William Holden plays David Harvey, a farmer living with his young son Davey in the frontier wilderness. David’s wife Susan died a year ago, sinking him into depression. After discovering Davey using his school books as fodder for toy boats, David resolves to take a new wife. Not for love, but because Susan was adamant that Davey not grow up “woodsy”.
David travels to the nearby stockade—an impressive set—and consults the Parson. The Parson suggests David buy the contract of a bond woman named Rachel, played by Loretta Young. David likes the idea. A woman, but not a wife.
But the Parson says, “Decent church folk don’t live together, man and woman, under the same roof without marriage.” So David marries Rachel and takes her back to his farm.
David proves distant, allowing Rachel the bed while he sleeps on the floor in another room. Rachel works to endear herself, but David takes no notice.
Davey, however, proves downright cruel. When Rachel tells him his father brought her there to school and mother him, Davey spits back, “The devil it was! You’re a bond slave, is all!”
Things change when Jim, a family friend played by Robert Mitchum, arrives. He was a one time suitor of Susan, and it surprised both him and David when she chose David over him. Jim plans to settle down and takes an instant interest in Rachel.
Jim showers attention on Rachel. David gets jealous. Competition flares, culminating in a fist-fight that leads to Rachel storming out to return to the stockade. The men pursue but a plot-convenient Indian attack interrupts the melodrama.
Young and Holden convince as pioneers, and Mitchum shines as a laconic woodsman. But this is not a good movie. It treats us like simpletons.
Consider when, after arriving in the cabin, Rachel is clearing the table. David and Davey are talking. Davey says he won’t be getting any music lessons. Rachel pauses. Cut to a drawn-out close-up of Rachel. She gazes off screen, opens her mouth, then closes it and looks down at Davey. Davey glares back, daring her to talk. She doesn’t and walks away. It’s a ten second scene that should have played out in an instant, but the film thinks us incapable of grasping subtlety.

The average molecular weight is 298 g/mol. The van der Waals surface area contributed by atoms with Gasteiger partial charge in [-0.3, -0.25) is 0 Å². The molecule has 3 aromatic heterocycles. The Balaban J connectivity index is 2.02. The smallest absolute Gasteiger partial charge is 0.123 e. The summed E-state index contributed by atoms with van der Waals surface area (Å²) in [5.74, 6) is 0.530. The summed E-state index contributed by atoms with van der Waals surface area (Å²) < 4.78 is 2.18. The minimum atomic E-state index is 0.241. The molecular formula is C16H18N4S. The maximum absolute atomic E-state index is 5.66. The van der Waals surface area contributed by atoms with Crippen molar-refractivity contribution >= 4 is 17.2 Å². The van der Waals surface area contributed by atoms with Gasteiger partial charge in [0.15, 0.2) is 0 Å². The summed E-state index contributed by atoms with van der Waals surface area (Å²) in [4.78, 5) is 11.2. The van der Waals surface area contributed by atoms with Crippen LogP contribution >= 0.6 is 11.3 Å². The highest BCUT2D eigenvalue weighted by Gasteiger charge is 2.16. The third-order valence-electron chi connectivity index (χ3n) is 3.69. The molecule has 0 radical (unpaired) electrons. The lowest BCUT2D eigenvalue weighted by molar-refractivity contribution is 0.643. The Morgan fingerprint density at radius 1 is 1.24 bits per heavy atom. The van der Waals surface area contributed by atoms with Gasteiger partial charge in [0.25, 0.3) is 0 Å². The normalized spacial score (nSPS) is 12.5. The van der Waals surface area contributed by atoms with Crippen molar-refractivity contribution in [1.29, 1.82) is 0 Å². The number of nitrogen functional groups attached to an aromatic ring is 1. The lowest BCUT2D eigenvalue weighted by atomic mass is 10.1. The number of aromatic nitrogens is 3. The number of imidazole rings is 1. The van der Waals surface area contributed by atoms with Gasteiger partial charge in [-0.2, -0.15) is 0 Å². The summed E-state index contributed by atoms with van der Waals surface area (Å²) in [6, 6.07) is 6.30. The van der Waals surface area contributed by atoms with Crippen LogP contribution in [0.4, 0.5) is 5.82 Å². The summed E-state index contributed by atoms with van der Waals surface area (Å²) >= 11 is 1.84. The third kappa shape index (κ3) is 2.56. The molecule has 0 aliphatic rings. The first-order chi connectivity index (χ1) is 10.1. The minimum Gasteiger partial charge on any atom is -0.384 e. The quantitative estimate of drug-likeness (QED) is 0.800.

The script proves clumsy too. Consider the scene where David and Davey are out chopping wood. They hear a turkey call. Davey whines about wanting to take a shot at the bird. David grabs Davey and dives to the ground. The turkey call is a Shawnee signal, he says. Of course, it’s just Jim, but when he steps out of the trees to greet David, he recounts signs of Shawnee up north. The script hasn’t mentioned native Americans up to this point. Now, it mentions Shawnee four times in two minutes, only to forget them again until the finale. This scene, like the Indian attack itself, feels forced. The Shawnee exist as a convenient plot device to reunite David and Jim.
Much of the film works this way. Rachel acts as a timid, reserved mouse until Jim and David get into a fight, then she storms out. Rachel must leave so that David can win her back. Davey spends most of the film spitting venom at Rachel, but after she cooks him a meal one night, he’s happy to have her as his mother. Davey must like her so David can fall in love.
And speaking of Davey, he’s whiny and obstinate. We’re given no reason to like him. Yes, he misses his mother. But the way he’s portrayed, one suspects he was annoying long before Susan departed this earth.
Such a disappointment. The three leads ooze talent, and the production values shine. But the reductive script proffers a hackneyed melodramatic fable masquerading as adult drama. We deserve better.